As Cesario, the duke and Viola get to know and trust each other, and that is why they fall in love. Unlike Olivia, who he barely knew, Orsino got to know Viola/Cesario quite well and favored her immediately, so much so that he poured out his soul to him/her: "Cesario,/Thou knowst no less but all. I have unclasped/To thee the book even of my secret soul," (1.4.12-14). As a result, Viola falls in love with Orsino because she truly got to know him through their close relationship. When the duke sent Viola to woo Olivia for him, Olivia falls in love with Viola's love after her famous willow cabin speech in Act 1 Scene 5. When Viola finally reveals herself at the end of the play, Orsino realizes Viola's true love for him that she hinted at throughout the play: "Boy, thou hast said to me a thousand times/Thou never shouldst love woman like to me," (5.1.283-285). This close bond that Orsino felt for Cesario turned into love when Viola revealed her true identity and as a result, they got married at the end of Twelfth Night.

Even though this play was written over 400 years ago, it is still relevant because the characters are just as human as we are today. Like us, they struggled with understanding love and Twelfth Night should be read because it shows that true love is formed by trust and action, not through a pretty face. For a visual depiction of the relationships between characters found in Twelfth Night, click on this link: [3].

Viola and the Countess - Frederick Richard Pickersgill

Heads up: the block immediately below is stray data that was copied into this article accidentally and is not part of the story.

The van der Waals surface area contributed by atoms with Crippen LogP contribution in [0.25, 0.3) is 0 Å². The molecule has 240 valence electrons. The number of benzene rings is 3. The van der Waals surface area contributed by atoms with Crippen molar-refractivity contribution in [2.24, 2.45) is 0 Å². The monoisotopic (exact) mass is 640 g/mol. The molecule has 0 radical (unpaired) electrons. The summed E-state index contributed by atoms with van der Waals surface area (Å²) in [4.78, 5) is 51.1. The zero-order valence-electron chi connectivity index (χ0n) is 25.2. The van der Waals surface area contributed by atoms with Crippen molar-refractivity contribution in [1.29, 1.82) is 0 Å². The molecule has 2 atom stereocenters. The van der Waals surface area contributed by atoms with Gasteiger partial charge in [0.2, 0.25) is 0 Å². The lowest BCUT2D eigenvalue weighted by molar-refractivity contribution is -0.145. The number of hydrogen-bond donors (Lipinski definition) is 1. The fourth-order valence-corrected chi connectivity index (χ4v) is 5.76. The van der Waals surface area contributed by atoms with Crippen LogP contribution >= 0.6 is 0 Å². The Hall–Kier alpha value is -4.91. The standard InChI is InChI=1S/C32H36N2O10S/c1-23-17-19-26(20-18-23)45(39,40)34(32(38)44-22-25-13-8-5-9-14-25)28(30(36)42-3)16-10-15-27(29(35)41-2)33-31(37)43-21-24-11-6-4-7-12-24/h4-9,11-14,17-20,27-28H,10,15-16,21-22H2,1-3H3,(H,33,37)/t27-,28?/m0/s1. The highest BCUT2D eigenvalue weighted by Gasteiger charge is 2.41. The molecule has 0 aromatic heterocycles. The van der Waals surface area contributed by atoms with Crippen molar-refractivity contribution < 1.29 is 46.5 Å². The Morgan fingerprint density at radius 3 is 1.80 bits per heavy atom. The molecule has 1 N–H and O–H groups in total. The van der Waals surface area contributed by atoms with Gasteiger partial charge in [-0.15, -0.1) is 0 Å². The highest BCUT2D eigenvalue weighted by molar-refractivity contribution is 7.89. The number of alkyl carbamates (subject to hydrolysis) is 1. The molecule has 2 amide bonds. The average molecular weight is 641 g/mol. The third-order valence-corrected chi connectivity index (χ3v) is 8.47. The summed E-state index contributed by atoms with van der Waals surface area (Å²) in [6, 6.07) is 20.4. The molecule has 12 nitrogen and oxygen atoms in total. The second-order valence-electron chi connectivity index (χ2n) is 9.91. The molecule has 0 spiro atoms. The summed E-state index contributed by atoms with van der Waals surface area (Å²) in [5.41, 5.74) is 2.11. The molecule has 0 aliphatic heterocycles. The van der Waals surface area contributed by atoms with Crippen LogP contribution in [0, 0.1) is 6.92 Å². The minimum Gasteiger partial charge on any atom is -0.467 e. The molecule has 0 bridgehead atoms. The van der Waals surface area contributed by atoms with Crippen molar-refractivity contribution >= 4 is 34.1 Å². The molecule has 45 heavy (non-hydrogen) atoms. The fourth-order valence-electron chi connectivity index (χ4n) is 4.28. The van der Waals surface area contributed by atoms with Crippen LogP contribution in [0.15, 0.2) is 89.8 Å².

"Viola and the Countess" by Fredrick Richard Pickersgill

Understanding ShakespeareEdit

Even with a basic knowledge of the plot, Twelfth Night, and other works by this famous writer, Shakespeare can still be difficult to read. The website, Shakespeare-online.com gives great advice on how to better understand Shakespeare's plays and his other works. Here are their five tips on How to Study Shakespeare:

"1. Read a great plot synopsis.

2. Find an annotated copy of the work you would like to read.

3. Get comfortable and read once through the play.

4. Rent, buy, or borrow from your local library the BBC production of the play.

5. It is time to read the play again."[4]

Some more advice is to read through each sentence slowly and thoroughly to better understand what is trying to be said. Once you take the time you need to read Shakespeare, you may be surprised by how much you understand.

You can also watch BBC's show, Shakespeare Uncovered, which gives more information about Twelfth Night and Shakespeare himself at this link: [5]. This series analyzes some of Shakespeare's most famous plays in each episode, so if you're interested, you can watch the other episodes on this site as well.

ReferencesEdit

[6]